Most people hope to retire financially free, but few are likely to have saved enough money before retirement to reach that goal. That's because the average American sets aside just 5.4% of his or her disposable income, or about half as much as Americans were saving in the 1970s.
That's a bit scary, given that more people are relying on their own savings to fund retirement today than in the past, when corporate pensions did a lot of the heavy lifting. But instead of panicking, consider taking these three steps that may help you build a bigger retirement nest egg.
1. Ditching debt
Few things pose a greater risk to financial freedom during retirement than debt. The average American owes thousands of dollars in student loans, auto loans, credit cards, and mortgages.
Accumulating debt to pay for an education, a car to get to work, and a place to live is common when you're young, but the time to be paying off that debt isn't during your golden years.
Instead, create a game plan to pay off your debt before retirement that includes budgeting additional monthly payments toward credit cards and auto loans. Also consider refinancing your mortgage into a shorter-term loan, such as a 15-year mortgage, if possible. Converting to a shorter-term note will let you pay off your mortgage sooner and will also save you thousands in interest payments. For example, the amount of interest paid on a $250,000 mortgage over 30 years at 5% totals $186,511.57, while the interest paid on the same mortgage at the same rate over 15 years would be just $84,685.71.
2. Plan for Social Security
Social Security is an important source of retirement income for most Americans. The amount of your monthly Social Security payment will vary depending on when you sign up for it.
If you sign up for Social Security at age 62, your monthly payment will be smaller than if you sign up at age 70, but waiting until you're 70 may not be the best choice for everyone.
People who work in physically challenging occupations or who have health concerns may prefer to take the smaller monthly payments sooner so they can leave the workforce as soon as possible and still support themselves with the help of Social Security. Those who have plenty of retirement income without Social Security may want to delay benefits so that when they eventually apply, they can enjoy larger monthly benefits for the rest of their lives.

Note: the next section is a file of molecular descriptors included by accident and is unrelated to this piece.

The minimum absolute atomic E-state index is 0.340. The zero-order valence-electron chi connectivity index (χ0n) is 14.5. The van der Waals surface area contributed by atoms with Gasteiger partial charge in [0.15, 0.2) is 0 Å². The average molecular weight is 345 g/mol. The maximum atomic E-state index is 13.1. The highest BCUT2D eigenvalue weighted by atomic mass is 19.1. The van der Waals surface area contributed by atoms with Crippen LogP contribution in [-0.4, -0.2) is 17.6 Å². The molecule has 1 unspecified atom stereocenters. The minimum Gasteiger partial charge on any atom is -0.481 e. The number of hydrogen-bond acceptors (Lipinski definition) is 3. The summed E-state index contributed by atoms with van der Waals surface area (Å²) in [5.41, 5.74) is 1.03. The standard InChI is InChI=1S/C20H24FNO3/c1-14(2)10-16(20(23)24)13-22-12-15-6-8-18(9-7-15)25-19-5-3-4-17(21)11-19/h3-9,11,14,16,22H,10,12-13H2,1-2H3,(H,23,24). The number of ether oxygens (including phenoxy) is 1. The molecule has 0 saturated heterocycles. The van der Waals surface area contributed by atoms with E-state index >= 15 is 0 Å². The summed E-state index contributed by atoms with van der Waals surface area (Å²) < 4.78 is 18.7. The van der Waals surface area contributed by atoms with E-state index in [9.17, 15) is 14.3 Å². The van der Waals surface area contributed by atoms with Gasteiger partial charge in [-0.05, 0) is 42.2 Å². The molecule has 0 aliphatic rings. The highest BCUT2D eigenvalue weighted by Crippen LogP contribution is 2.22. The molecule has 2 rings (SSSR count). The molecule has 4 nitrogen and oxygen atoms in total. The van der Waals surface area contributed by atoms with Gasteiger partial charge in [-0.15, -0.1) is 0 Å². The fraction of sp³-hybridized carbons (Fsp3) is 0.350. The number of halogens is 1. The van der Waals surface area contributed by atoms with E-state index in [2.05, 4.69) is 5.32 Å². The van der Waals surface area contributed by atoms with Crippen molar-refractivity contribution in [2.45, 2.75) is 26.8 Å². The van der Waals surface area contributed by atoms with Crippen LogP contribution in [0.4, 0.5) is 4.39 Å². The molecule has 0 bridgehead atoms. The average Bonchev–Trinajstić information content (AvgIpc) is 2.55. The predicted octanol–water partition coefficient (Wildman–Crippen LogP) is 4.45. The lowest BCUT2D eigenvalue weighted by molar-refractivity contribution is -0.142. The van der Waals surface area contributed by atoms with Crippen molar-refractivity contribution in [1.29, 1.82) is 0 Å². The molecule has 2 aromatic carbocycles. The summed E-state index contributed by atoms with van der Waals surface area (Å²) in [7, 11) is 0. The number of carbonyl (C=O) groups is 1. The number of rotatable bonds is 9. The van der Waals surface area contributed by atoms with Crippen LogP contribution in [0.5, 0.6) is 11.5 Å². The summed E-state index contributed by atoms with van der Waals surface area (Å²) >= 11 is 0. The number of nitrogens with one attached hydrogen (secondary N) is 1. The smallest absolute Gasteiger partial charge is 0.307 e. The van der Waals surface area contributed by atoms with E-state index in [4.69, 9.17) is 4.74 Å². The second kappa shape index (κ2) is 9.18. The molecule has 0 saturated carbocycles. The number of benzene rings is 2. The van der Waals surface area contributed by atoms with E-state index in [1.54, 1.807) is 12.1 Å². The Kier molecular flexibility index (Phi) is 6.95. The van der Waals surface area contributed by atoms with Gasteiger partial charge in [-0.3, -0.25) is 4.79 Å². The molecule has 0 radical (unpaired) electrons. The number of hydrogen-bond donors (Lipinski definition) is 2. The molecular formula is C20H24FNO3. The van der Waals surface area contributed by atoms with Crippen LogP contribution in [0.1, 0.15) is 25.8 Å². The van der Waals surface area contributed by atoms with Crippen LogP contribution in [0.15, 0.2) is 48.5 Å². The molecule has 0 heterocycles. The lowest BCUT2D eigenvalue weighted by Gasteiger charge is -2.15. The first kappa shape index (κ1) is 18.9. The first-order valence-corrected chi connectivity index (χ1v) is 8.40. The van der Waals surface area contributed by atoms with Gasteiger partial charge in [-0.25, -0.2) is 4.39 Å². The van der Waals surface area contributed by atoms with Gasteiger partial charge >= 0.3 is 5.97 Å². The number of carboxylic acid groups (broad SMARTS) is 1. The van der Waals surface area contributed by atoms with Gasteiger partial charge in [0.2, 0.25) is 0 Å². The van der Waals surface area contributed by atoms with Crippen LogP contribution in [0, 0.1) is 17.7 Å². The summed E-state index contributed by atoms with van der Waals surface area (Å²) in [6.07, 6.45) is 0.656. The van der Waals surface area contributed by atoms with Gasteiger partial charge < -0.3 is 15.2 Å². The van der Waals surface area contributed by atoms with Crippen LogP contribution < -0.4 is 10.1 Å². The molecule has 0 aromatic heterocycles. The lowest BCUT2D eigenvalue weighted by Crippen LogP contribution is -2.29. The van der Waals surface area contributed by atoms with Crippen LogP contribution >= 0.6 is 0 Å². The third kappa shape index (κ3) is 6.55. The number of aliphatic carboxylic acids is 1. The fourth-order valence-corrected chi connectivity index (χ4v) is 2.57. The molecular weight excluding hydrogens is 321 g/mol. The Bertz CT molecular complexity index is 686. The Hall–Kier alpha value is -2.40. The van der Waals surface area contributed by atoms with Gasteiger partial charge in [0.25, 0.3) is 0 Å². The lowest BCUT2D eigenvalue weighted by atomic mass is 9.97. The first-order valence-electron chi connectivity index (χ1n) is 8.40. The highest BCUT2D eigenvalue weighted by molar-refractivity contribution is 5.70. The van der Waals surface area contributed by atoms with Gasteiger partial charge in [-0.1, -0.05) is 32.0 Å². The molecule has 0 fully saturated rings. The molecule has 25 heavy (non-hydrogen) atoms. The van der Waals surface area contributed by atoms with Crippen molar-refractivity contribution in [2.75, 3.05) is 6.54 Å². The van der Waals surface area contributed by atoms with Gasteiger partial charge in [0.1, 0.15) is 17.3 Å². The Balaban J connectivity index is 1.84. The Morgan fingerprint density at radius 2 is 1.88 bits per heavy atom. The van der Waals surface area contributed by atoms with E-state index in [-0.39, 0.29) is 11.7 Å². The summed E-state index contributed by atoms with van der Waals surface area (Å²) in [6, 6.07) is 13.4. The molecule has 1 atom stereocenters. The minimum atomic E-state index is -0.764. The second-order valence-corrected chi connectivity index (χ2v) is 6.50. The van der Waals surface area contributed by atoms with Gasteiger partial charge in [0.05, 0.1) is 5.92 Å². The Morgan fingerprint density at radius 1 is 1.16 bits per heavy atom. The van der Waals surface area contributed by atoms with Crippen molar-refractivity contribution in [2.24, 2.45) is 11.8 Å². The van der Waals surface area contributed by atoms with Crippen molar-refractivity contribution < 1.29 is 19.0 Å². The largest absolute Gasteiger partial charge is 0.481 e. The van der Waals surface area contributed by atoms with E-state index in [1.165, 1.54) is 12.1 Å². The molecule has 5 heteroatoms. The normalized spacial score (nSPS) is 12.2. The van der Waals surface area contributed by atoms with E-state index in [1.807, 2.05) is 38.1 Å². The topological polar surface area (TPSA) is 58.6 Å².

Regardless, knowing what you're likely to collect from Social Security during retirement can help you make better decisions today. To help you get started, Social Security offers a handy online retirement benefit estimate calculator you can use to find out what your expected payment may be when you retire.
3. Invest consistently, unemotionally, and wisely
Investors who start saving for retirement earlier have a better chance of reaching their retirement income goals, but starting early isn't the only important decision you can make.
First off, you would do well to practice dollar-cost averaging, which is a simple strategy that involves choosing a specific dollar amount to invest at defined intervals, such as monthly. By using this technique, you turn investing in a habit, you avoid the hazards of trying to time the market, and you lessen your risk, because you will automatically purchase more shares when prices are low and fewer shares when prices are high. Most mutual funds and brokerages offer programs that allow for effortless automatic investments. While dollar-cost averaging doesn't guarantee that you'll make money in the markets, it can eliminate a lot of the stress associated with building your retirement nest egg.
Buying lower-cost mutual funds or ETFs is another retirement-friendly strategy. Inexpensive investments can save you money and thus let more of your savings compound over time. For example, the average actively managed mutual fund will charge you an annual investment fee of about 1.25% of your holding, but the SPDR S&P 500 ETF (NYSEMKT:SPY) will charge you just 0.11%, or 1.14% less than the average actively managed fund. That kind of savings could mean thousands of additional dollars in retirement. For example, compounding an extra 1.14% on a $100,000 investment would increase your portfolio value by $12,000 after 10 years..
Achieving a golden retirement can seem daunting, especially now that few employers offer pension plans. That means you need to be proactive when it comes to investing money for your future. There are other important financial choices you can make to help you reach your retirement goals, but reducing your debt, understanding your Social Security benefits, and making smart investment choices are great first steps.
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